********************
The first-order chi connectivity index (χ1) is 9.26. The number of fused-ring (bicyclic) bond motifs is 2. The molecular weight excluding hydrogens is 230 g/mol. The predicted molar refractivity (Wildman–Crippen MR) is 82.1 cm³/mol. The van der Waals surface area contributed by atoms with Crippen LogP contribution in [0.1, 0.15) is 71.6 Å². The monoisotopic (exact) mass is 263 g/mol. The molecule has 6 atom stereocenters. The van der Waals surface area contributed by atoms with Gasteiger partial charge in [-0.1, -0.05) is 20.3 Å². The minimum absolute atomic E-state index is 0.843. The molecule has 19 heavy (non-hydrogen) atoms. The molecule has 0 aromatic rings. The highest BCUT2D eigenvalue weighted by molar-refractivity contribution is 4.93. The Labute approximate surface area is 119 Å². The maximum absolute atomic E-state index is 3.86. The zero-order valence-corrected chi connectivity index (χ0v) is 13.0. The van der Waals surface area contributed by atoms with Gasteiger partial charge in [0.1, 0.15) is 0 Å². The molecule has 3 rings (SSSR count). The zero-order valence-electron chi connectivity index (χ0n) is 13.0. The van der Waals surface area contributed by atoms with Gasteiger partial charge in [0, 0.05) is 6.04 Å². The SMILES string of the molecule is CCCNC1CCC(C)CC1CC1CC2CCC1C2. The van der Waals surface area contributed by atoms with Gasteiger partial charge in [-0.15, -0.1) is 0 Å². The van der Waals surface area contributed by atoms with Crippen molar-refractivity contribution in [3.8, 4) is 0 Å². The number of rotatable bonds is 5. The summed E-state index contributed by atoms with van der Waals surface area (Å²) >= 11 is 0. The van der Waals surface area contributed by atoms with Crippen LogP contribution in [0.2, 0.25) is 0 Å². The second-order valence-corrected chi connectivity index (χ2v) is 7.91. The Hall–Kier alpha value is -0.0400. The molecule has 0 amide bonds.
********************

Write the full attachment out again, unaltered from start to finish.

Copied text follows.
The first-order chi connectivity index (χ1) is 9.26. The number of fused-ring (bicyclic) bond motifs is 2. The molecular weight excluding hydrogens is 230 g/mol. The predicted molar refractivity (Wildman–Crippen MR) is 82.1 cm³/mol. The van der Waals surface area contributed by atoms with Crippen LogP contribution in [0.1, 0.15) is 71.6 Å². The monoisotopic (exact) mass is 263 g/mol. The molecule has 6 atom stereocenters. The van der Waals surface area contributed by atoms with Gasteiger partial charge in [-0.1, -0.05) is 20.3 Å². The minimum absolute atomic E-state index is 0.843. The molecule has 19 heavy (non-hydrogen) atoms. The molecule has 0 aromatic rings. The highest BCUT2D eigenvalue weighted by molar-refractivity contribution is 4.93. The Labute approximate surface area is 119 Å². The maximum absolute atomic E-state index is 3.86. The zero-order valence-corrected chi connectivity index (χ0v) is 13.0. The van der Waals surface area contributed by atoms with Gasteiger partial charge in [0.1, 0.15) is 0 Å². The molecule has 3 rings (SSSR count). The zero-order valence-electron chi connectivity index (χ0n) is 13.0. The van der Waals surface area contributed by atoms with Gasteiger partial charge in [0, 0.05) is 6.04 Å². The SMILES string of the molecule is CCCNC1CCC(C)CC1CC1CC2CCC1C2. The van der Waals surface area contributed by atoms with Gasteiger partial charge in [-0.15, -0.1) is 0 Å². The van der Waals surface area contributed by atoms with Crippen molar-refractivity contribution in [3.8, 4) is 0 Å². The number of rotatable bonds is 5. The summed E-state index contributed by atoms with van der Waals surface area (Å²) >= 11 is 0. The van der Waals surface area contributed by atoms with Crippen LogP contribution in [0.2, 0.25) is 0 Å². The second-order valence-corrected chi connectivity index (χ2v) is 7.91. The Hall–Kier alpha value is -0.0400. The molecule has 0 amide bonds.